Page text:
Wednesday, July 02, 2008

Economic Policy is Foreign Policy

Further to yesterday's post, some of the other topics brought up in the post-panel discussion ...

Is there a national security incentive to restore America's manufacturing base, and if so, what role for the government to play?

Washington may not want or welcome sovereign wealth funds, but Wall Street will want to have a piece of the action, especially to manage and direct investment.

If the United States is not going to be supplying manufactures to the energy producers--in other words we aren't getting orders for development and infrastructure projects, are we moving to a system where the U.S. is essentially the paid security contractor? That the incentive to maintain the dollar and support our current account deficit is so that the U.S. will deploy its security assets in the service of the security of other states? In this view, it is not the U.S. as "Globocop" but as the world's condottiere?

The preferred choice of the US foreign policy elite is to use our bloated armed forces to secure control of the world's energy supplies. thus, we could supply ourselves and our allies a prices we like, while having the ability to cut off supplies to those we don't like.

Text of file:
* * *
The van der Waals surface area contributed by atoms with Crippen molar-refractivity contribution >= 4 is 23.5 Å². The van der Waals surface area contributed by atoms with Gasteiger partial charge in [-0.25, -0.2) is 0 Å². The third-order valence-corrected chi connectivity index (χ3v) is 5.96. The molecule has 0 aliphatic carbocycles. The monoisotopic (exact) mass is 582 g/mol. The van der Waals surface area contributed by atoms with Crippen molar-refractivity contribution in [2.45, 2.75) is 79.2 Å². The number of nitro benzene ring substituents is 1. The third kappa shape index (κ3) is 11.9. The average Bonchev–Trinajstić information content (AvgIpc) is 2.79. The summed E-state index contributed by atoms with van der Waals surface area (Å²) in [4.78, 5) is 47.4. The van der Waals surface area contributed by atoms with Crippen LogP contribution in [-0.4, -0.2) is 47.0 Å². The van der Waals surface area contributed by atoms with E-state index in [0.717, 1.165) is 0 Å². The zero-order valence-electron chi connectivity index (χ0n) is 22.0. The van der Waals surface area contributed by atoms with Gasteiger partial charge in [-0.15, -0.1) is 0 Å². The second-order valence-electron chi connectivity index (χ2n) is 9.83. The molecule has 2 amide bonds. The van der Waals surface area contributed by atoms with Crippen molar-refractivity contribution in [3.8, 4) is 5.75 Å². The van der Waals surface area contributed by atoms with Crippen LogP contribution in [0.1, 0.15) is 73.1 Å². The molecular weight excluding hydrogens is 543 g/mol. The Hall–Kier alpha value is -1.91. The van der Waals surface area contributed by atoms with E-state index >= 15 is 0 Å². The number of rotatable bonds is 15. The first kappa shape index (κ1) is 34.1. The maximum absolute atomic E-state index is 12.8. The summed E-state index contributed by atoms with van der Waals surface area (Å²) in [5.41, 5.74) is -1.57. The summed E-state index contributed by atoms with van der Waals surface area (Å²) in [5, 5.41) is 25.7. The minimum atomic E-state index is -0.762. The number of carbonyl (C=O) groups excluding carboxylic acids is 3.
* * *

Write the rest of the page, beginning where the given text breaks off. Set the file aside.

Except that hasn't worked out as planned in Iraq.

Hence, the concerns of the US foreign policy elite expressed in your previous post.
Actually, in a geopolitical sense, we have been providing security for decades in return for help with our various deficits and for keeping the price of oil in dollars. But how much longer we can or will do this is less clear.
Leverett's comment at your forum was hilarious--if Iraq was a war for oil, then it was a pretty inept one ...
Post a Comment

<< Home

This page is powered by Blogger. Isn't yours?